At the end of each planned science unit all teachers did an extensive Plus/Minus/Interesting (PMI) type of review, which included student achievement information. Senior leaders collated these reviews into a school wide report. The information in this report was analysed and evaluated to develop recommendations for the ongoing improvement of the science programme.
The school had established an assessment matrix, using the ARB, exemplars and school developed assessments, to identify students’ progress against expectations. The senior leadership team had comprehensive information on the effectiveness of completed science units and student achievement against school expectations. They analysed data for cohorts and groups. The board received an overview of this information.
The deputy principal and lead teacher for science conducted an extensive review of science in 2010. They talked with and surveyed staff, management, community, parents and students. The science leaders collated, analysed and shared these survey results with staff community and the board. They made recommendations that resulted in a totally different approach to the implementation of science in 2011.
Teaching teams and teachers regularly reviewed units of work and identified positive practices, which they continued and less successful practices, which they refined or discarded.
At this school science was taught as part of integrated curriculum units with an emphasis on preserving the integrity of the subject. Individual teachers gathered specified assessment information in a range of subjects, including science. They used this to evaluate science achievement information and what it showed about teaching effectiveness, at syndicate meetings, and to inform changes for future planning of teaching and learning.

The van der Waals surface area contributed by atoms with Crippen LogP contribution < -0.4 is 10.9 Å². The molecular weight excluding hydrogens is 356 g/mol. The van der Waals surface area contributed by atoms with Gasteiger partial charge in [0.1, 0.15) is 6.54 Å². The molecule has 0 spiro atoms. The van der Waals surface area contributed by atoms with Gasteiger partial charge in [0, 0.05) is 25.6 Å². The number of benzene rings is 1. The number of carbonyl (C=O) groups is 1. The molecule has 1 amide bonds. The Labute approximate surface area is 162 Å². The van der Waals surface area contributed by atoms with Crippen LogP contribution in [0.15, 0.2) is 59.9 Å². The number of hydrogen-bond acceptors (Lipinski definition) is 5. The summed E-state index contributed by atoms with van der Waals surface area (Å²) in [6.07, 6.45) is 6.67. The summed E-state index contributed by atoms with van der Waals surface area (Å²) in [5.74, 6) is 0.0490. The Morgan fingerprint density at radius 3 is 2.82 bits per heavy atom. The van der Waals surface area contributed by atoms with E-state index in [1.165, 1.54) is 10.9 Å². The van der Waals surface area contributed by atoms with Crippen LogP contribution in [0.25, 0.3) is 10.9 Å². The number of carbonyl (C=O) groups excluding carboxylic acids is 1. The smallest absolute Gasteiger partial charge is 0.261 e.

The achievement information was shared with the integrated curriculum leadership team. This team, which included a science leader, provided the board with a report on the quality of teaching and learning in integrated studies. The reports included recommendations for professional learning development, interventions, special teaching programmes or resourcing. The most detailed of these were for literacy and mathematics but the integrated curriculum reports gave useful information on science.
Science was also reviewed as part of the school’s overall curriculum development and review.
The wide range in effectiveness of practices was found across schools, including contributing and full primary, intermediate, composite and Years 7 to 13 secondary schools.
Students in intermediate schools often had access to specialist facilities such as a science laboratory. Intermediate schools were more likely to liaise directly with secondary schools about the nature and content of their science programme. In these schools science might be taught by a specialist, or the class teacher, or on occasions a combination of both. While the number of intermediate schools in this study was not large, there was no evidence that the quality of science teaching overall was higher in intermediates than in full primary schools.
Students in composite schools and Years 7 to 13 secondary schools had access to specialist facilities and resource people. There was potential to develop a seamless science curriculum across the school. Again schools varied in the extent to which they were taking advantage of these opportunities.